Structural Plasticity

According to the long-standing connectionists' dogma, information is stored in the connection weights of neural networks. However, in biological neural networks, a synaptic connection is much more than just a weight factor, and a wealth of biological mechanisms can bring about changes in functional and structural connectivity. The following papers deal with models that go beyond the traditional modeling concept of plasticity as merely up- or down-regulating synaptic connection strength (synaptic plasticity).

Fauth and Tetzlaff review experimental and modeling studies that address the formation and deletion of synapses (structural plasticity) and how this is regulated by electrical activity. Whereas adapting existing synapses in a Hebbian manner predominantly serves memory consolidation, the de novo formation of synapses and deletion of existing synapses can, together with other synaptic mechanisms, grant stability to a network facing continuously changing inputs. The authors point out that these different plasticity mechanisms may be involved in different neural functions and, remarkably, may respond very differently to changes in neuronal activity.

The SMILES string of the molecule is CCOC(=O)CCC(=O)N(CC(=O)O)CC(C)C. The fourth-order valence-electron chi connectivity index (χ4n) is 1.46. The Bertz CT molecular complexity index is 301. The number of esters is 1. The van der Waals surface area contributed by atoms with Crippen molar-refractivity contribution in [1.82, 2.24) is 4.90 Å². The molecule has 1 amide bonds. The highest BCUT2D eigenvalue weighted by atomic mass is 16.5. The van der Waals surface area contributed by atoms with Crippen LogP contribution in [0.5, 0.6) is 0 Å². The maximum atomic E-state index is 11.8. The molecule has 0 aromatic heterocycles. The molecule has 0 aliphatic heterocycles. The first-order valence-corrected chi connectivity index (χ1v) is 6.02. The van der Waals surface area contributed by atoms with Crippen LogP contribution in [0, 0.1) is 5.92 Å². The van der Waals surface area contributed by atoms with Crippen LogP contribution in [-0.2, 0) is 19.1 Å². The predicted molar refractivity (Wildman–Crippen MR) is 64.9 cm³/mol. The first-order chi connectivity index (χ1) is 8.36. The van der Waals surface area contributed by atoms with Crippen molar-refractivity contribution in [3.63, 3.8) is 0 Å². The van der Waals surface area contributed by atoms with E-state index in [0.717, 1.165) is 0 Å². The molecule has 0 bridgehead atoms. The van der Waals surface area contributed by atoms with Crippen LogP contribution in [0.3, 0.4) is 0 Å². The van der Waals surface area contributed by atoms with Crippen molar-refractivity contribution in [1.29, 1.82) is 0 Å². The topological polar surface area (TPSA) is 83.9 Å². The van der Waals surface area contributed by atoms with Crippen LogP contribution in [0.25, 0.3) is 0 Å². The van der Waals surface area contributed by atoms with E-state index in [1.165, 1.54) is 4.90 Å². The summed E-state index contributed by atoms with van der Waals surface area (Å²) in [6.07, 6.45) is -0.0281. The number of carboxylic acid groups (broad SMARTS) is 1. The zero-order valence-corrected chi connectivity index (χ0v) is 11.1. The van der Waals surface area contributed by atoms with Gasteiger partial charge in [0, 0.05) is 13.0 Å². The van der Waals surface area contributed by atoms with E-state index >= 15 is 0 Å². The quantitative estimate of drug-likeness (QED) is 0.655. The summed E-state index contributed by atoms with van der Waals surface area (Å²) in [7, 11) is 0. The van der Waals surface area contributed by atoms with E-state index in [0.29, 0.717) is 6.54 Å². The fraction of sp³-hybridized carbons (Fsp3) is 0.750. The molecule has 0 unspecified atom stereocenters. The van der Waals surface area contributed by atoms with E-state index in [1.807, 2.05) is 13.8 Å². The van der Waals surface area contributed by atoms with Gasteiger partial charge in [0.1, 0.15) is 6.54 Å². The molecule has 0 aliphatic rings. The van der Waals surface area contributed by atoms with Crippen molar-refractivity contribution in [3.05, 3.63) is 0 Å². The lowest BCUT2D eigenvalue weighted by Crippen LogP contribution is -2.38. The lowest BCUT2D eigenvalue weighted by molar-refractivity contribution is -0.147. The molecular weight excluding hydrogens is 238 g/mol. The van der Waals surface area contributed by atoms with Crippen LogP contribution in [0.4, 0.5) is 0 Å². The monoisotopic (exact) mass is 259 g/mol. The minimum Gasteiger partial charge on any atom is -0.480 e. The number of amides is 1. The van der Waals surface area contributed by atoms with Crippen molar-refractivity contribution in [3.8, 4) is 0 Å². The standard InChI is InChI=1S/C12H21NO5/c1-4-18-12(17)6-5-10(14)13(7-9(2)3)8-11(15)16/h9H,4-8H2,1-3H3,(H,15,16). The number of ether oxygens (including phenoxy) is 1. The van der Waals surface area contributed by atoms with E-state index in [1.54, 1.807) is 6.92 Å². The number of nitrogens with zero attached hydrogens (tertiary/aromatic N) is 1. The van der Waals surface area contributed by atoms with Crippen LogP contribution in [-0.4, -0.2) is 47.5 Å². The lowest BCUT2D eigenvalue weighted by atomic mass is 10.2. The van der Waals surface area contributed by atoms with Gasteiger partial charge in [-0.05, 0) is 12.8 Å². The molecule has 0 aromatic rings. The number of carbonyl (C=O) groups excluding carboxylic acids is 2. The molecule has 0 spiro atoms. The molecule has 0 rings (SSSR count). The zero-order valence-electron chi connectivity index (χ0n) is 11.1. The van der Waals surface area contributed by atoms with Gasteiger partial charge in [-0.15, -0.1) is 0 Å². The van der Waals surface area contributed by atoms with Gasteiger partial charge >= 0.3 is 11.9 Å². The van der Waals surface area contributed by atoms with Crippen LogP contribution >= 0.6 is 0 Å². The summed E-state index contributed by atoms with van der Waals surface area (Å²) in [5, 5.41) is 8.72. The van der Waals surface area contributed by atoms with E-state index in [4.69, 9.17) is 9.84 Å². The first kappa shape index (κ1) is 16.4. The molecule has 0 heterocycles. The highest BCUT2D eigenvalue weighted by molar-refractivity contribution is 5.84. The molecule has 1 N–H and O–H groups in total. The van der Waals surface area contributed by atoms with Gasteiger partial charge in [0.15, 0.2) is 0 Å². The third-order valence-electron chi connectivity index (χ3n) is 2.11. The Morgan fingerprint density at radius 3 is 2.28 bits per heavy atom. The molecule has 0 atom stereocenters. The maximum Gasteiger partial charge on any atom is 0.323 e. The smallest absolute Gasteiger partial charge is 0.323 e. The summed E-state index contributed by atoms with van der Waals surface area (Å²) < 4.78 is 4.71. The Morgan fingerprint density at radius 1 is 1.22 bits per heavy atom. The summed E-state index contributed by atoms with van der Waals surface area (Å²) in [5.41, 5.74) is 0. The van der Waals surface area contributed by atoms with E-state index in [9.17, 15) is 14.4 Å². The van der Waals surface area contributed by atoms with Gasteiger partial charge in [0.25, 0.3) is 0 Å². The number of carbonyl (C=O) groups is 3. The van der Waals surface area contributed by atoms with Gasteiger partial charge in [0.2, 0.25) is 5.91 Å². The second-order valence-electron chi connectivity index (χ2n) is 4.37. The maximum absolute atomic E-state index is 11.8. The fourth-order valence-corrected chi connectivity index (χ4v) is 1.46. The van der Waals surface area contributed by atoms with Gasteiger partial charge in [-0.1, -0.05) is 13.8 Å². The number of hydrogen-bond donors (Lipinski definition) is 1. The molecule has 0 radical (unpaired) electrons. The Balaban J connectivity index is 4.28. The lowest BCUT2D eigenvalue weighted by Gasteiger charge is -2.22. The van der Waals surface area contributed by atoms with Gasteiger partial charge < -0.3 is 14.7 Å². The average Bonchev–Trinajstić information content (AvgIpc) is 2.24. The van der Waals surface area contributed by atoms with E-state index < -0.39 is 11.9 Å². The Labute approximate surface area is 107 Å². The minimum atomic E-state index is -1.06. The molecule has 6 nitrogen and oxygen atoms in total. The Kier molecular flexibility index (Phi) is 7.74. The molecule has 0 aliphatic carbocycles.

Changes in the anatomical layout of connections (structural plasticity) are crucially dependent on morphological changes in individual neurons. A lack of understanding of how structural changes affect network function is partly due to the absence of tools for studying the impact of neuronal morphology on neuronal function. Therefore, Bezelos et al. introduce a simulation tool for systematically varying the morphology of any type of neuron, which will help investigate the role of neuronal morphology and morphological changes in large-scale neuronal networks.

Diaz-Pier et al. go beyond the level of single neurons and describe an approach based on a recent model of homeostatic structural plasticity (Butz and van Ooyen, 2013), which for the first time enables growing from scratch the neuronal network connectivity of a cortical column in silico. The resulting connectivity shows remarkable similarities with a real cortical column.